The following post is by our guest writer: MaleNurseBlogger
Are blogs without comments still blogs? Should you turn comments off on your blog?
A touchy subject among many top bloggers is the concept of comments. The majority of blogs have comments, however, there are a few top bloggers who have taken the fateful step and removed comments from their blog (one such guy is Seth Godin). After reading several haters leaving trackbacks talking about how blogs aren’t blogs without comments, I thought I would make a much more detailed post on why some people choose not to have comments (me included). Perhaps this will let other bloggers understand why some “bloggers” choose not to enable comments. After all, comments don’t make the blog. The blogger makes the blog. Comments are optional.
Why Some Bloggers Don’t Have or Allow Comments on Their Blogs:
I now have a total of 3 blogs, and 1 website. My wife has 1 blog herself. I do not allow comments on any of my blogs! That’s right, not one of my blogs have comments enabled. My wife allows comments (and checks them every 5 minutes I might add) on her blog. She loves to get a comment. But I just don’t like them, and here is why:
Like many other “webmasters” or “Bloggers” out there, I started in the online game before wordpress, typepad, or blogger became huge. The most efficient way to make a website was to use a WYSIWYG HTML editor such as Microsoft FrontPage. So I started my first website using FrontPage 2003, and it wasn’t the norm to allow comments on your static HTML page.
So I was already in the habit of creating content without the comments (or to phrase it in a way that suits the procomment bloggers out there- I was used to standing on my pulpit and preaching without commenting). I created content that I thought would be interesting or helpful to readers searching for it.
After dealing with FrontPage for about a year, I started to realize how incredibly inefficient it is to create content, and then update pages, etc. If you want to change your ad layout, or add links across the whole site, it was a nightmare and usually meant editing the HTML in every single page! YIKES! So I realized that a CMS (content management software) would be much more efficient in allowing me to control the layout, and update content. I was right. WordPress is so much better and faster, it isn’t even funny.
So I started to use wordpress (and sold my FrontPage 2003), and completely revamped some of my newer sites that only had a few pages. After playing around with it for a day or two, I realized WordPress was awesome. It was great for search engine optimization, you could easily add feeds, widgets, etc. Placing ad units and changing them was easy, and much more. Heck, even writing a page was like 10 times faster! It was awesome.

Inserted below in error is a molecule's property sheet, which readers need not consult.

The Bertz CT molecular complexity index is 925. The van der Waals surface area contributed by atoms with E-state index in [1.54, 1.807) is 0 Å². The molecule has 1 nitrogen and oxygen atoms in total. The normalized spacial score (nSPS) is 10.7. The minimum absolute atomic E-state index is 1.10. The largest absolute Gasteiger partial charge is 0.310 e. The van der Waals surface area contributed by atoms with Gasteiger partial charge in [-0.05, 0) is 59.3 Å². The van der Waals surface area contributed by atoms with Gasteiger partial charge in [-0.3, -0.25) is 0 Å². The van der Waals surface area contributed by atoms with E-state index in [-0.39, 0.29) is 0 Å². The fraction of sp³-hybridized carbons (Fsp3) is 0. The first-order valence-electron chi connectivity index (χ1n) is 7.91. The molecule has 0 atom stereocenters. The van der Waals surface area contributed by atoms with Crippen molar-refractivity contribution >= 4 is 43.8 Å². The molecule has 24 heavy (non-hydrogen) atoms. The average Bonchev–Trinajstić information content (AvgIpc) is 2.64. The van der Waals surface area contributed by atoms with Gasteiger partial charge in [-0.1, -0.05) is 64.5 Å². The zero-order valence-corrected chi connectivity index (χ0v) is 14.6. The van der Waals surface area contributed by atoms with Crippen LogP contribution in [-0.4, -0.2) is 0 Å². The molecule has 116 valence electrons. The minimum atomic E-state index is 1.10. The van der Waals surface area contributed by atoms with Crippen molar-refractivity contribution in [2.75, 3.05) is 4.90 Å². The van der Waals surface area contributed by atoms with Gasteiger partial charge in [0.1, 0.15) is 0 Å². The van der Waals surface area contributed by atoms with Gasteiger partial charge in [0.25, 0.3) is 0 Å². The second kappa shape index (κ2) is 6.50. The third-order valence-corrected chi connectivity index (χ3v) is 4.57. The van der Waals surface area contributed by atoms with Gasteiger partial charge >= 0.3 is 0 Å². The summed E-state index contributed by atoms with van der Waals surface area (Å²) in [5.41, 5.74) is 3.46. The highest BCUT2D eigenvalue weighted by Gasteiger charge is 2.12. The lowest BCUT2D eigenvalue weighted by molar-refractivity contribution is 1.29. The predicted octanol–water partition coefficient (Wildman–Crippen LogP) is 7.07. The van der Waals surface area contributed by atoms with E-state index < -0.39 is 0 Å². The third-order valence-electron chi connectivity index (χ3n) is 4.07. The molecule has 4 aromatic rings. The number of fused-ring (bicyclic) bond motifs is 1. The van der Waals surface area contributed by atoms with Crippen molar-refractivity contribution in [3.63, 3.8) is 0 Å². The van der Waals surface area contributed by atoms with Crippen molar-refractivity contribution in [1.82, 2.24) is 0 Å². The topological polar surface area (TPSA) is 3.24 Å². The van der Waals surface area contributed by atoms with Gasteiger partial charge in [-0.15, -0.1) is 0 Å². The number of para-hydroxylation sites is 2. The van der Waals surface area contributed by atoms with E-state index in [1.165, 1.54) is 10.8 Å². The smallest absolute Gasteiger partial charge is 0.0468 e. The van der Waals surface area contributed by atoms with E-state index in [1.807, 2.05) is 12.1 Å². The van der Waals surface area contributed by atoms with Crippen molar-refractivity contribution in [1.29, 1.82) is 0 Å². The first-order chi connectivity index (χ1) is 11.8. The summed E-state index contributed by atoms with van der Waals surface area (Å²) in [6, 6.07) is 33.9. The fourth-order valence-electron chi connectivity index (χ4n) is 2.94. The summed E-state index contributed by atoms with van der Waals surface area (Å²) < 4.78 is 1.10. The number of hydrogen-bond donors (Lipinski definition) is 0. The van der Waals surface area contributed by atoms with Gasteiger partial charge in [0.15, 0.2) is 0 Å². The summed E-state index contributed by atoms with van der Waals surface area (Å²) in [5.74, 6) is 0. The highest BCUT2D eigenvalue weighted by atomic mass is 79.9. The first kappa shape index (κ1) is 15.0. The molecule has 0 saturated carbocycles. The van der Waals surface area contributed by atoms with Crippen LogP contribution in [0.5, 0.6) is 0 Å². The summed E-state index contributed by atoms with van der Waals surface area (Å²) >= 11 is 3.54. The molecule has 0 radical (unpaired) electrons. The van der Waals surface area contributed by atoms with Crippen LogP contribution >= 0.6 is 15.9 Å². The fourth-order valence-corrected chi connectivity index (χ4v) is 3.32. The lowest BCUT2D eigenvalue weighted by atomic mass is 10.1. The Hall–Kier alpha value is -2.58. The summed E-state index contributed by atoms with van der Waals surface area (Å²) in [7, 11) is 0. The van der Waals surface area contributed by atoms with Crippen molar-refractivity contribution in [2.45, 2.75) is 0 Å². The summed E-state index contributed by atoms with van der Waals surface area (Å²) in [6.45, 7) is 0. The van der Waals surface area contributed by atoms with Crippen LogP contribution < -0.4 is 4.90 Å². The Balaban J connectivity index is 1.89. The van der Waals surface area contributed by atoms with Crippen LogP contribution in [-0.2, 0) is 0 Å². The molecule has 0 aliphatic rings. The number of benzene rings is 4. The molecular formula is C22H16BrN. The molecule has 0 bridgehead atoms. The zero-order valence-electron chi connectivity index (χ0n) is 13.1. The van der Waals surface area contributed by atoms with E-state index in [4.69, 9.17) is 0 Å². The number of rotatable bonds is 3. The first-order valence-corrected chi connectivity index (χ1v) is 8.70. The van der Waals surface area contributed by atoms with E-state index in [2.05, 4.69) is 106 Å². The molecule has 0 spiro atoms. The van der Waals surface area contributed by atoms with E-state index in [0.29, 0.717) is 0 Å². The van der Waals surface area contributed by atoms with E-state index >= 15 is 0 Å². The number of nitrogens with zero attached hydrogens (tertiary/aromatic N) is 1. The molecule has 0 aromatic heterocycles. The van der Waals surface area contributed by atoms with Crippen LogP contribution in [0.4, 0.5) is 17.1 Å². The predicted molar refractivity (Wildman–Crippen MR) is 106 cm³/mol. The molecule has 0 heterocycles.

Since I was new to wordpress, and used the standard theme, I started to get a couple of “comments.” Hmmm. What the heck is the deal with these “comments” I thought to myself. Right from the start, I was getting spam. I mean, give me a break people. I don’t need viagra, I am not interested in porn (I am married, and If I want to see my wife naked then I do it), and I don’t need “prescription medicine.” So that annoyed me right away. I added the askimet spam filter, and was still getting spam. Bummer.
Not only that, but I was getting worthless repsonses such as, “Great post…check out my site.” Or “nice…here is my link.” In other words. 99.9% of the comments I was getting were either worthless remarks to help someone try to linkspam me to get traffic to their blog, or a bunch of automated spam.
The comments that did go through, were a pain because it was something I might have written about weeks ago, and totally forgotten about. Also, it was a pain having to go back to that page and then write the comment as a reply. This proves to be a sticky situation. If you don’t reply, you seem rude. If you do reply, it takes a lot of time and effort.
So before my sites got too big, I immediately turned off the comments. Don’t get me wrong, I do care about what some people say. But I don’t need to hear it on every post 100 times, and I don’t need to sift through spam and worthless comments to do it.
One blog I run is a religious topic, and as you can image, that is a touchy and very opinionated topic. So I definitely am not interested in getting flamed or critiziced for my spiritual beliefs. But I do have a big button where people can contact me and ask quesitons or even argue with me, and I usually make a whole new post to about it and give them a link to their blog (when appropriate). I have another blog about hives, and although I don’t allow comments, I do have a forum that people can join to discuss topics and give their thoughts, etc.
On this site I will also be adding a button, and also reply with a new post to many comments I get through that one comment box (I won’t actually aprove them, I will just read some and then respond to any serious questions with a new post). So what is the point of allowing comments really? Sure there are a few benefits, and I will list them below:
A Few Reaons Why People May Want to Allow Comments on Their Blog:
- Maybe you are bored, and want to connect with others or have others critique your posts. Fine, allow comments. That is certainly your choice. But maybe everyone doesn’t want it. That is their choice as well. It is optional. The fact that people want to get upset and call “blogs” that don’t have comments, “not a blog at all” isn’t right. That is like saying a car without a radio isn’t a car at all. Come on people. Comments are an add on. They are an optional accessory. I may one day add comments, but probably not.